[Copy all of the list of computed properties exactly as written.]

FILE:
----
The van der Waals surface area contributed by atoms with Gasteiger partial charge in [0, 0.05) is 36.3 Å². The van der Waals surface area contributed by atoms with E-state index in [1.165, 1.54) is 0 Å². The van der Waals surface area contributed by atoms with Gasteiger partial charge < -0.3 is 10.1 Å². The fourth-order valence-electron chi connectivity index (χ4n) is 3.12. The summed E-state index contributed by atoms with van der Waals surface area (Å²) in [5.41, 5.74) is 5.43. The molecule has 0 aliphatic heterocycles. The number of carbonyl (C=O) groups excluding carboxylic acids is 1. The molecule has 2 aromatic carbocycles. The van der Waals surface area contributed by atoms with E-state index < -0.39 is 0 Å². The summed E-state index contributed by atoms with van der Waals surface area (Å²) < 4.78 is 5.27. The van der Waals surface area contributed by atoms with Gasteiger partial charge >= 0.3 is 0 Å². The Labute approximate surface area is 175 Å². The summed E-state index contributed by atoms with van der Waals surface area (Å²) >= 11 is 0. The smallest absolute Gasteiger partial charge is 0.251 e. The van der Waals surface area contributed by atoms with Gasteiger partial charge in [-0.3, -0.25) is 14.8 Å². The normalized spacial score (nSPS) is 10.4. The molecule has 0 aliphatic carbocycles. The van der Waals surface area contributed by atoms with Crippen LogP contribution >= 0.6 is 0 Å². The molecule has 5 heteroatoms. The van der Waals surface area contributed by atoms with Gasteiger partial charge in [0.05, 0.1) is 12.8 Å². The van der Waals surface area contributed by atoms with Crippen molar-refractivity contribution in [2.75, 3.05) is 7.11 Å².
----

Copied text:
The van der Waals surface area contributed by atoms with Gasteiger partial charge in [0, 0.05) is 36.3 Å². The van der Waals surface area contributed by atoms with E-state index in [1.165, 1.54) is 0 Å². The van der Waals surface area contributed by atoms with Gasteiger partial charge < -0.3 is 10.1 Å². The fourth-order valence-electron chi connectivity index (χ4n) is 3.12. The summed E-state index contributed by atoms with van der Waals surface area (Å²) in [5.41, 5.74) is 5.43. The molecule has 0 aliphatic heterocycles. The number of carbonyl (C=O) groups excluding carboxylic acids is 1. The molecule has 2 aromatic carbocycles. The van der Waals surface area contributed by atoms with E-state index < -0.39 is 0 Å². The summed E-state index contributed by atoms with van der Waals surface area (Å²) < 4.78 is 5.27. The van der Waals surface area contributed by atoms with Gasteiger partial charge >= 0.3 is 0 Å². The Labute approximate surface area is 175 Å². The summed E-state index contributed by atoms with van der Waals surface area (Å²) >= 11 is 0. The smallest absolute Gasteiger partial charge is 0.251 e. The van der Waals surface area contributed by atoms with Gasteiger partial charge in [-0.3, -0.25) is 14.8 Å². The normalized spacial score (nSPS) is 10.4. The molecule has 0 aliphatic carbocycles. The van der Waals surface area contributed by atoms with Crippen LogP contribution >= 0.6 is 0 Å². The molecule has 5 heteroatoms. The van der Waals surface area contributed by atoms with Gasteiger partial charge in [0.05, 0.1) is 12.8 Å². The van der Waals surface area contributed by atoms with Crippen molar-refractivity contribution in [2.75, 3.05) is 7.11 Å².